Sometimes these production edges worked by giving the story a noisy realism that helps balance out the over-the-topness of it all but there are moments where I'm concerned that some vital details are clouded by the audio murk. Noisy, chaotic enviornments can be fun to shoot in but they're best left for primarily visual/action scenes or scenes intentionally calling for chaotic audio. Any substantial discussions or longer conversations are best left for more mellow/controllable enviornments.
It's just a small, silly, experimental project so it's not the end of the world but.....for future reference, I have to be more cautious and choosey when it comes to dialogue-heavy scenes and where they're shot.
It was fun being an adventurer filmmaker, all guerilla, but sometimes taking the Whatever Happens Happens approach can whack you in the face (or, in this case, in the audio). So, really, the wildman stuff is best left in small doses. For big, serious projects? Don't even think about it.
For visual stuff, go for it. For conversational scenes, take a safer path.
Okay, the story.
I wanted to do SOMETHING Italian mafia related for my Chicago love story segment. Naturally, right? It plays up the city's history and allows for danger, drama, and (yes) some comedic potential.
So nothing too serious.
Even though "Forgive Me, Bianca" takes place in 2011(ish), I wanted some 80's/early 90's cheese cinema flavor to it. Irreverent, casual, silly, and with people overreacting to situations. Suburban and urban. Grungy but slyly glam.
In my head during the writing and filming of "Forgive Me, Bianca":
"Dynasty", "Dallas", "Married To The Mob", "Saved By The Bell", "Heathers", "Weird Science", "Pretty In Pink", "Goodfellas", "Adventures In Babysitting" (underrated), "Beverly Hills Cop", everything John Waters, everything Gregg Araki (clearly.......), "Escape From Witch Mountain" (the original one), Hanna-Barbera animations.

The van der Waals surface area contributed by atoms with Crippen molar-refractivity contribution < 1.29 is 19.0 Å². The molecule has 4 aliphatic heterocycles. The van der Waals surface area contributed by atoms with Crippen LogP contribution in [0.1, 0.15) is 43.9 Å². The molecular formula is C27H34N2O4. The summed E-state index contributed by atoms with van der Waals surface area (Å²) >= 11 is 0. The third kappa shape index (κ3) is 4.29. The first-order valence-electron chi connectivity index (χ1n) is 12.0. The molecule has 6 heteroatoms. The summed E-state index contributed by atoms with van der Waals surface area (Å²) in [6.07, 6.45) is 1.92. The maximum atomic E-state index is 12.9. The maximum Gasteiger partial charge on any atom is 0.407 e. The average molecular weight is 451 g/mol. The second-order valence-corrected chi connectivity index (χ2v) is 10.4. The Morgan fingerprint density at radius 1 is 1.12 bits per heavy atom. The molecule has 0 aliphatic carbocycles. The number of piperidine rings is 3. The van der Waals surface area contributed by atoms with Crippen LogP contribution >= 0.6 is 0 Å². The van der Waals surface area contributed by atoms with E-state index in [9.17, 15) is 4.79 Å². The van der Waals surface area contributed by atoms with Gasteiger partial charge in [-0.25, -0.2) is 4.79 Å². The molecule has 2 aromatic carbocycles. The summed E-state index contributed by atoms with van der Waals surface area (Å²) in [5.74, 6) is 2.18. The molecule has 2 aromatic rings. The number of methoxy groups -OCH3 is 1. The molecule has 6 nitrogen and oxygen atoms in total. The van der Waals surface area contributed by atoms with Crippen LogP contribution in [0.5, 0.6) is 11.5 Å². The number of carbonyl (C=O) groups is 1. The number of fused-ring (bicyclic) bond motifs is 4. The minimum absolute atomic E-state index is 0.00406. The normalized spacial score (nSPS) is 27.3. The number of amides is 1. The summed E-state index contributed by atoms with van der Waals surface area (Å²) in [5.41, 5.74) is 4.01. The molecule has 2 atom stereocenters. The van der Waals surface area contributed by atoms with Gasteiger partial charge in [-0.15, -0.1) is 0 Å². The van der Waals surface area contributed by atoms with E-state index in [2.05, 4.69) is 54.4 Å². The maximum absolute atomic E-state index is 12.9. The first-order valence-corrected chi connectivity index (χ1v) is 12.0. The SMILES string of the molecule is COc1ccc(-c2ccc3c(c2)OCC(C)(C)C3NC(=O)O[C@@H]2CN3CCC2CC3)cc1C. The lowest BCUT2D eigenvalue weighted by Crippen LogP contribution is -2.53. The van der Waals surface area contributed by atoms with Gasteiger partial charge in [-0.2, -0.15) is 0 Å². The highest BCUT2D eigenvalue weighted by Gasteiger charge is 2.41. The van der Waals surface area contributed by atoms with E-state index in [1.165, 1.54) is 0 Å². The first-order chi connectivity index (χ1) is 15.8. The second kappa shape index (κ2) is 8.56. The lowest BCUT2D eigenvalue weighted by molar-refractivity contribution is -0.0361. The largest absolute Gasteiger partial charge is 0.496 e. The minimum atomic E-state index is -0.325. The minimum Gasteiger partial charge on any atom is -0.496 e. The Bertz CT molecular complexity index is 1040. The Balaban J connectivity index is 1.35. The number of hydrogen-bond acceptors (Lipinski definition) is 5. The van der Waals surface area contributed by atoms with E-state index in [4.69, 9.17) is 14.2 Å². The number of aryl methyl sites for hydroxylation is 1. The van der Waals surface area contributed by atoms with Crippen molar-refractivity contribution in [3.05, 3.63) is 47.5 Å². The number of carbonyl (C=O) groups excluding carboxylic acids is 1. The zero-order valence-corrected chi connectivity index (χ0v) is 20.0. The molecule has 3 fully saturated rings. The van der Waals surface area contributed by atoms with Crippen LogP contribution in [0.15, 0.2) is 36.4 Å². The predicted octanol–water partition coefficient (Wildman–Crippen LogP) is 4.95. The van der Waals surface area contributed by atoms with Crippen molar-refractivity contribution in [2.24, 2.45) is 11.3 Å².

Cartoony and over-the-top was the order of the day.
All the actors were a total dream to work with. Everyone went WAY above and beyond what they needed to contribute, energy and bravery-wise. This was a weird project (tonally) but all the actors completely "got" what I was looking for. Once again, I was LUCKY to have such a generous, deeply talented cast to work with. What more can a painfully indie indie filmmaker ask for? Tons of $ tossed at a project means nothing if the casting isn't right. And, whatever I can bellyache about audio issues, I have to say that the casting for "Bianca" was flawless because everyone involved wrapped themselves in their characters and didn't look back.
"Forgive Me, Bianca" is punk filmmaking and I had a fantastic time doing it. I like it--it's a lot of fun. After watching it with a few small groups here and there, I know that (once again) the pot brownies crowd will be able to sink their teeth into it. Because, apparently, I make films for a few extremely stoned 17-year-old art geeks. That's my demographic according to the emails and whatnot. And I wouldn't change a thing!
"Forgive Me, Bianca" is appropriate for woozy 3am viewing.
But be sure to keep with the theme--chow down on some cheap garlic bread and spaghetti along with your magic brownies.
As Grandma Lulu would say: "Is that too much to ask?"